Ryan Bigg is not currently looking for work.

If you cold-call me about a job, I will cold-call your boss. Promise.

Work History

Aug '21 -> Ongoing — Fat Zebra - Lead Front-End Developer (Full-time)

Providing an expert eye across Fat Zebra's payment tech stack.

Working on uplifting Fat Zebra's approach to frontend design from jQuery and custom CSS -- Switching to a React-based design system. Working with design leads and C-level executives on future design direction.

In constant discussion with other engineering leads around improving development cadence and platform stability.

Providing support to other developers through pair programming and code review.

Feb '21 -> Aug '21 — Freelance contractor

Working as a part-time "mercenary for hire" across a variety of tech stacks, but primarily focussing on Typescript-based React with Ruby on Rails backends.

  • ✅ 4-days-a-week as a TypeScript / React / Ruby developer, working in a team of around 4 people.
  • ✅ 3-days-a-week as a TypeScript / React / Ruby developer at a small company, primarily focussed on improving their frontend code, upgrading jQuery componentry to TypeScript-powered React.
    • In addition to that: I research and implemented platform stability measures by working with other developers to add additional Ruby tests, a CI system, and monitoring through logging and AppSignal.
  • ✅ 2-days-a-week upgrading a Ruby on Rails application from Rails 5.0 to 6.1, and tidying up other deprecation messages / warnings in the build logs.

December '08 → Current — Tech Book Author

I have contributed extensively to documentation for Ruby and Rails. I started writing documentation for Rails in December 2008. The two guides I am best known for are the Getting Started guide and Active Record Querying guide. I also wrote the Engines guide and the Asset Pipeline guide.

During 2010, I was contacted by Manning to write a book for them called Rails 3 in Action. This subsequently went on to produce a second edition, called Rails 4 in Action.

After the success of Rails 3 and Rails 4 in Action I decided to strike out on my own and become a self-published author. I do this through Leanpub and have published seven books:

You can read more about these books over on my books page.

To support writing these books, I wrote my own book review tool, called Twist.

December '20 -> Feb '21 — Seachange + beach holiday

Largely an operational role: moving an entire household from Melbourne to Warrnambool. Spent a lot of time on the beach. It was good.

May '20 → December '20 — Covidence - Lead Developer

Covidence provides workflow tooling that assists researchers with their systematic reviews.

My role at Covidence was as a senior full-stack developer, leading efforts across the codebase ranging from compiling a design system in React, CSS & TypeScript to standardise the different components across our application.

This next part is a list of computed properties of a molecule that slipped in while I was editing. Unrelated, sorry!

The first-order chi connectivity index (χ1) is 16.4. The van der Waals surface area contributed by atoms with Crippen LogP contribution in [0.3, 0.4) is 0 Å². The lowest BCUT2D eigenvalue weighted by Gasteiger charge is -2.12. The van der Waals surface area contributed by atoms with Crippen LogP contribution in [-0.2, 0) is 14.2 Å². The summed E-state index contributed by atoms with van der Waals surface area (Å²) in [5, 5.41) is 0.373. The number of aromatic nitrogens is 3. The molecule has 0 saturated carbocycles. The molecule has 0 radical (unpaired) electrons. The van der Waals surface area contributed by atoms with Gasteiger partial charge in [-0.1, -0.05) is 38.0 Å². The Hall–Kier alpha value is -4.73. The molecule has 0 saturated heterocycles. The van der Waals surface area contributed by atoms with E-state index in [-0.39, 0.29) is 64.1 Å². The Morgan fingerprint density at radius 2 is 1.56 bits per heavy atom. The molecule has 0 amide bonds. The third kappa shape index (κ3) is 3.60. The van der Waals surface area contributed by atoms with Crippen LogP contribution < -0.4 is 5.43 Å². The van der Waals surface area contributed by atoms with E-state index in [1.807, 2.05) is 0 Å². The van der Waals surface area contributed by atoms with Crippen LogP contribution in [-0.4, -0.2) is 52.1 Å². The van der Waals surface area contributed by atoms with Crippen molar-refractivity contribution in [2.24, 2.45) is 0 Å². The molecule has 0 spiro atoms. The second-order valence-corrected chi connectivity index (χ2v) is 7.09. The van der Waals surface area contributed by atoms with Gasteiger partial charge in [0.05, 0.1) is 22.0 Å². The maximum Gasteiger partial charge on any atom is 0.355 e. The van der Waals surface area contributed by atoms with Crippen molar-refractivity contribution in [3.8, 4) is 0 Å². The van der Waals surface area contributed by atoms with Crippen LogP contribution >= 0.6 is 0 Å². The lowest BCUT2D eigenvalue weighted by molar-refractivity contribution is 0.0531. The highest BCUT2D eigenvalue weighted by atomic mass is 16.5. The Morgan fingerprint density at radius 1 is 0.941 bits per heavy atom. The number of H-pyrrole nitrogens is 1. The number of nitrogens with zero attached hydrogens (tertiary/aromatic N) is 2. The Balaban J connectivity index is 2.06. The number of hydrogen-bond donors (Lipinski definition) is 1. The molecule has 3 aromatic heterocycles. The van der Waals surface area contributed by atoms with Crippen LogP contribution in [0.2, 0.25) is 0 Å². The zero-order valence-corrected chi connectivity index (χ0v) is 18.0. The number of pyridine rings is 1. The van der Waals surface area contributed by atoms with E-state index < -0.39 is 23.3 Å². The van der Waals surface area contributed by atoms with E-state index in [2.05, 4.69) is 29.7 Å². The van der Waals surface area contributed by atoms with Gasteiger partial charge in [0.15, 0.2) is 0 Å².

I worked on a re-work of one of Covidence's major features called "Extraction", and was part of the team that launched (and maintained) Extraction 2.0.

December '19 → April '20 — Coder Academy - Lead Educator

Coder Academy runs bootcamps for first-time developers, with the aim of getting them into their first ever developer job.

At Coder Academy I was the Lead Educator for the Code Like a Girl cohort. I was training a group of 14 junior-junior developers in Ruby on Rails. I was then made redundant in this role due to the impact of COVID.

Alongside this work, I was also working in a small team to improve the curriculum for Coder Academy across all of their campuses and bootcamps, focussing primarily on Computer Science Fundamentals, Ruby on Rails and JavaScript curriculum.

August '16 → November '19 — Culture Amp - Junior Engineering Program Lead

Culture Amp aims to improve the culture of companies around the world.

From August 2017 until November 2019, I was the Junior Engineering Program Lead at Culture Amp. This job involved recruiting and mentoring junior engineers in Ruby and JavaScript (and lots more!) with the goal of training them up to be the next great engineers at Culture Amp and in the wider developer community.

My work at Culture Amp prior to being the JEP Lead, involved working as a Senior Developer with a small (~5-8 people) team of developers to maintain our large Rails monolith and to write event-sourced microservices in Elixir, along with frontends in React, and associated tech.

The role of Junior Engineering Program lead was made redundant at the end of 2019 and I chose to take a redundancy payout rather than continue in a different role.

I loved working at Culture Amp because I got to do what I love: mentor and grow junior developers. I also get lots of opportunities to help out other developers by working with them on difficult issues.

2005 → 2016 — Various

My formative years. Spent this time working for various companies and freelancing, doing whatever PHP or Ruby on Rails work came my way.